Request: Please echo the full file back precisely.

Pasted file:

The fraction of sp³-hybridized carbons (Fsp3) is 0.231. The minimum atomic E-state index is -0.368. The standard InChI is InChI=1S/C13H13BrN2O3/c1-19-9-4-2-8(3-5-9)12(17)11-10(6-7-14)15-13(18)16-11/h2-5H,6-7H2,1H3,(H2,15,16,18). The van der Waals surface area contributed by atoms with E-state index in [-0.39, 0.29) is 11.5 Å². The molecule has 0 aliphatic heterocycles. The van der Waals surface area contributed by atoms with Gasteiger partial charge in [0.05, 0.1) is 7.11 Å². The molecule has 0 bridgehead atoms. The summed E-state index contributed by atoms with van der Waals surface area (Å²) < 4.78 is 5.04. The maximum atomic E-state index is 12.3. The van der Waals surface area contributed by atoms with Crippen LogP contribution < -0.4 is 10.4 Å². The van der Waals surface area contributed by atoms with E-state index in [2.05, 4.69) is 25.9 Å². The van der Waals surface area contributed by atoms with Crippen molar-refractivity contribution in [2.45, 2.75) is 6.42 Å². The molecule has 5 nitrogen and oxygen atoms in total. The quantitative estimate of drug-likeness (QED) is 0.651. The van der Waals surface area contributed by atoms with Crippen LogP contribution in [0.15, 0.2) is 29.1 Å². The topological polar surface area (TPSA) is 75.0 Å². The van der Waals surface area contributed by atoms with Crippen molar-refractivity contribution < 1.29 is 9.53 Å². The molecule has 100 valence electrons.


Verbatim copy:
The fraction of sp³-hybridized carbons (Fsp3) is 0.231. The minimum atomic E-state index is -0.368. The standard InChI is InChI=1S/C13H13BrN2O3/c1-19-9-4-2-8(3-5-9)12(17)11-10(6-7-14)15-13(18)16-11/h2-5H,6-7H2,1H3,(H2,15,16,18). The van der Waals surface area contributed by atoms with E-state index in [-0.39, 0.29) is 11.5 Å². The molecule has 0 aliphatic heterocycles. The van der Waals surface area contributed by atoms with Gasteiger partial charge in [0.05, 0.1) is 7.11 Å². The molecule has 0 bridgehead atoms. The summed E-state index contributed by atoms with van der Waals surface area (Å²) < 4.78 is 5.04. The maximum atomic E-state index is 12.3. The van der Waals surface area contributed by atoms with Crippen LogP contribution < -0.4 is 10.4 Å². The van der Waals surface area contributed by atoms with E-state index in [2.05, 4.69) is 25.9 Å². The van der Waals surface area contributed by atoms with Crippen molar-refractivity contribution in [2.45, 2.75) is 6.42 Å². The molecule has 5 nitrogen and oxygen atoms in total. The quantitative estimate of drug-likeness (QED) is 0.651. The van der Waals surface area contributed by atoms with Crippen LogP contribution in [0.15, 0.2) is 29.1 Å². The topological polar surface area (TPSA) is 75.0 Å². The van der Waals surface area contributed by atoms with Crippen molar-refractivity contribution < 1.29 is 9.53 Å². The molecule has 100 valence electrons.